The ultimate Sega Saturn Switchless Mod

I’m the original inventor of the so called “switchless mod”, which I made for my Sega Saturn in 2004. Since then, numerous people have taken my approach and used it for many consoles, quite some modding-shops offer my modification or a mod based on this. Search YouTube for “switchless mod”, you’ll find dozens of demonstration videos on the topic there.

So, you should have some practice in wielding a soldering iron - if you don’t you better ask a friend who has. Also you should have some means of flashing the Microchip PIC I’ve used for this project.

The code and the hex-file is available on GitHub.

Have fun!

How does the switchless mod work?

How to mod a Saturn to switch between 50/60Hz (vertical retrace rate) and to set it to a region (EUR/US/JP) is common knowledge and nothing special as such.

Doing it with normal switches that are somehow mounted to a more or less maltreated chassis is the easiest way, but real console lovers are not really fond of changing the exterior of their babies.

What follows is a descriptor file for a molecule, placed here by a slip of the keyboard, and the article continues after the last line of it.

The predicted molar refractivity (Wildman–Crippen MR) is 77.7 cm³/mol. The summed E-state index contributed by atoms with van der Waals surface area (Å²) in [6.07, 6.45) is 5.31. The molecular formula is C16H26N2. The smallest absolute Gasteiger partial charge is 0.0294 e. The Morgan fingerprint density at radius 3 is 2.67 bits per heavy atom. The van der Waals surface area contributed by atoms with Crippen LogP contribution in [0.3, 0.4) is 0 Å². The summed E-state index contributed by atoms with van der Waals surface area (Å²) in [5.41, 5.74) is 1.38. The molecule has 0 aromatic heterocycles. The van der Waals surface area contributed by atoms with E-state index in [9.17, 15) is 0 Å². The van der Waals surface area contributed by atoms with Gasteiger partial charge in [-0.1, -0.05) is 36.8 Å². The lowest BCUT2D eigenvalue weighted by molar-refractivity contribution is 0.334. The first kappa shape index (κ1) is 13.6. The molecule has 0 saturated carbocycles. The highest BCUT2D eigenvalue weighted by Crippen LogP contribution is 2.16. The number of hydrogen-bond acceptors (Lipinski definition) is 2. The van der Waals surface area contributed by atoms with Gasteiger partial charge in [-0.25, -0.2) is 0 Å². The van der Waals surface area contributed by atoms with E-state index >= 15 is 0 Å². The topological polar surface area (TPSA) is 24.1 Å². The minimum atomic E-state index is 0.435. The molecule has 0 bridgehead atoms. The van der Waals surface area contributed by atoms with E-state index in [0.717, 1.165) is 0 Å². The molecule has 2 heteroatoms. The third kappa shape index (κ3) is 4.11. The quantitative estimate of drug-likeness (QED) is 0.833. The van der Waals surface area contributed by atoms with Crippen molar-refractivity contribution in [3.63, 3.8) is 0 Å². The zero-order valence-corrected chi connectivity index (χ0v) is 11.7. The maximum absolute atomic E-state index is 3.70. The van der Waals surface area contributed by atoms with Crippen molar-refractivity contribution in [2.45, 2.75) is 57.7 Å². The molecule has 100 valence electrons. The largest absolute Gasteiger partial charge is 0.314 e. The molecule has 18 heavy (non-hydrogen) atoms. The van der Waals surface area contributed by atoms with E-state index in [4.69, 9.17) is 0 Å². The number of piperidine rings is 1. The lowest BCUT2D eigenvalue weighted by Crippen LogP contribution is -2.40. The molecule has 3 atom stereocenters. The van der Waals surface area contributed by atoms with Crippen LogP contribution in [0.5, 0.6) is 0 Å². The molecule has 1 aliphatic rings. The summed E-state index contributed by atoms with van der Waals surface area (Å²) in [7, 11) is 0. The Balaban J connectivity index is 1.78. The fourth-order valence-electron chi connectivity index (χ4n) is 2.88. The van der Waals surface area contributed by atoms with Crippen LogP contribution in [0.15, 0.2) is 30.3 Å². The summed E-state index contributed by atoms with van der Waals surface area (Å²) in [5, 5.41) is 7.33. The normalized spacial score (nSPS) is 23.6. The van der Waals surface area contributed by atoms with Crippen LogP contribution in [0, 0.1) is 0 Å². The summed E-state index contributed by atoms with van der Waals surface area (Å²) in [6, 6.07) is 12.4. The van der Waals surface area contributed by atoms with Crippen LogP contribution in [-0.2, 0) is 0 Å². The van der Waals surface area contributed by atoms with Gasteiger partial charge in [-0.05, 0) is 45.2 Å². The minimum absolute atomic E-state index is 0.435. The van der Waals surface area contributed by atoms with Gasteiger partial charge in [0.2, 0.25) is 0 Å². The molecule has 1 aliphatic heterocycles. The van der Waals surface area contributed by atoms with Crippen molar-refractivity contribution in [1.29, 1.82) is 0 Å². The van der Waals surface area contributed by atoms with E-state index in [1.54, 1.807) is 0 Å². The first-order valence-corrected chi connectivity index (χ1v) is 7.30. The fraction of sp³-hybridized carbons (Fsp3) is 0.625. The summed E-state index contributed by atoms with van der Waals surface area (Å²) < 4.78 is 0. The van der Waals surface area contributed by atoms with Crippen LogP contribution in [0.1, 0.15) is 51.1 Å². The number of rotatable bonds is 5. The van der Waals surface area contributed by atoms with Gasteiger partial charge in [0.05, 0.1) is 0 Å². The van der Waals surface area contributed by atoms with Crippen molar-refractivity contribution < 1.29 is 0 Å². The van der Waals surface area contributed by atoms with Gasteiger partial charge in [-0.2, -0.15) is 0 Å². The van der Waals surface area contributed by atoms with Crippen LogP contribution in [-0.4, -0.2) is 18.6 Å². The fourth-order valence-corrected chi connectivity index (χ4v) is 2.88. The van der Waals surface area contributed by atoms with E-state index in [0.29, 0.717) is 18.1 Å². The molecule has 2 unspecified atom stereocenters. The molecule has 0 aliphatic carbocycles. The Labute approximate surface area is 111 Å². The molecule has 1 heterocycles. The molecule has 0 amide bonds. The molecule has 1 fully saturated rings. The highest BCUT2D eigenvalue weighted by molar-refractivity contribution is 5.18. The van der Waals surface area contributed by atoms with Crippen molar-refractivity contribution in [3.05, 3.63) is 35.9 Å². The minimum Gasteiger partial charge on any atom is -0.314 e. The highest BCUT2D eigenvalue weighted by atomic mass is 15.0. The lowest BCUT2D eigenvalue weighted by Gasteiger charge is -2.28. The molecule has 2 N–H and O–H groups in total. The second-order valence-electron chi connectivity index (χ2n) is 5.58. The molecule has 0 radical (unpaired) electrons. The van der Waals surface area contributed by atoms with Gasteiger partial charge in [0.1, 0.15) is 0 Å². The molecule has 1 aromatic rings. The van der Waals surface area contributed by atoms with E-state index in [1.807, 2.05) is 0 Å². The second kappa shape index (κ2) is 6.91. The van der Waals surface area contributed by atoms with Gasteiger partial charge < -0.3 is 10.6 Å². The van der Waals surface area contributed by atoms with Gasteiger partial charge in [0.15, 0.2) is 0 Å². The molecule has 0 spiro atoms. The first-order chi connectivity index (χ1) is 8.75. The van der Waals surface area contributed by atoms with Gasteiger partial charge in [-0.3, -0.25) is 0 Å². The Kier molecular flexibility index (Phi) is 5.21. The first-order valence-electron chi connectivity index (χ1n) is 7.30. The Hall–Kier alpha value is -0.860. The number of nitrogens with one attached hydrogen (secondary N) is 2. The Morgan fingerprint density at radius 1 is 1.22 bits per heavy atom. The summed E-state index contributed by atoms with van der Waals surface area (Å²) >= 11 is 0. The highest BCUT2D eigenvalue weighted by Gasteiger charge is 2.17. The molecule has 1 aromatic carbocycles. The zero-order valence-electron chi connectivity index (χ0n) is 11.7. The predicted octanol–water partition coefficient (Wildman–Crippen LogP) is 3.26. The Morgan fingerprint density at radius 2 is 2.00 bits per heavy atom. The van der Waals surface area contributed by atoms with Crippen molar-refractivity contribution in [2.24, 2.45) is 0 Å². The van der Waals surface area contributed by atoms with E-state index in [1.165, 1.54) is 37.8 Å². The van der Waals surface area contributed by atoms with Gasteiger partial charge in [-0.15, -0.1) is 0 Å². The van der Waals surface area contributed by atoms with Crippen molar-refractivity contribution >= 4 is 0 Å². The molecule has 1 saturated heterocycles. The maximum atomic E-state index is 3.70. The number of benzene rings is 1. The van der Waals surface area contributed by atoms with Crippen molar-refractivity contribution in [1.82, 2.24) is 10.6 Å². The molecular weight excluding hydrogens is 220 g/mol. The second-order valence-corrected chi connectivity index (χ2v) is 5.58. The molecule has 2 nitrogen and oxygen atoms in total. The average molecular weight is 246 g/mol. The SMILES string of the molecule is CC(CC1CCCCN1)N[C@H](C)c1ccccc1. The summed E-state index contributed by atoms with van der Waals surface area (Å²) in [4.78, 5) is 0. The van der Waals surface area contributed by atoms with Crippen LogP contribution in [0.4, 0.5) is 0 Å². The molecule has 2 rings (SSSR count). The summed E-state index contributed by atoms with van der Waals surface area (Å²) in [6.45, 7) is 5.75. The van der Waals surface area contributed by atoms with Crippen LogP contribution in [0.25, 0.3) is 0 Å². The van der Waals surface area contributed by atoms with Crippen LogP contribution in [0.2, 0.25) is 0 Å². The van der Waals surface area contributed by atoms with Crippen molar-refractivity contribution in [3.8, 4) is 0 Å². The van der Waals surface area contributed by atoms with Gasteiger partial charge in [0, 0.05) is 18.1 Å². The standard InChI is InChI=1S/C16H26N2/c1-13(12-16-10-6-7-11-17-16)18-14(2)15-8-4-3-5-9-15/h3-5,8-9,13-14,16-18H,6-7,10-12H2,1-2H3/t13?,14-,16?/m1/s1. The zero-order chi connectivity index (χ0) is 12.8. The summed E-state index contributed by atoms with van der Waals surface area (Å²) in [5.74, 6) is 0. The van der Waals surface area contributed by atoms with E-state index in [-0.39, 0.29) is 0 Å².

So here it is: The all-in-one-no-external-modification-ultimate-mod!

It’s done by exchanging the green power-LED with a multicolor LED (I’ve used a 3-pin red/green-LED, which gives colors red/green/orange) and by multiplexing all needed functions on the Reset-Button.

The colors indicate the current region-setting:

Colour Region Default retrace rate (Hz)
green Europe 50
orange US 60
red Japan 60

This is how everything’s controlled through the reset-button:

button-push-time t in msec LED behaviour function LED behaviour after button-release
t < 250 no change normal reset none
250 < t < 1250 turn black 50/60Hz on-the-fly toggle (no reset!) retrace-indicate-flash
t > 1250 region-color As long as the button is pressed, the regions are cycled through (1sec each). After the button is released and the region-setting has changed, the Saturn will get reset so the new region-settings take effect. retrace-indicate-flash

And this is the feedback you’ll get from the flashing LED:

Flashing Retrace Rate (Hz)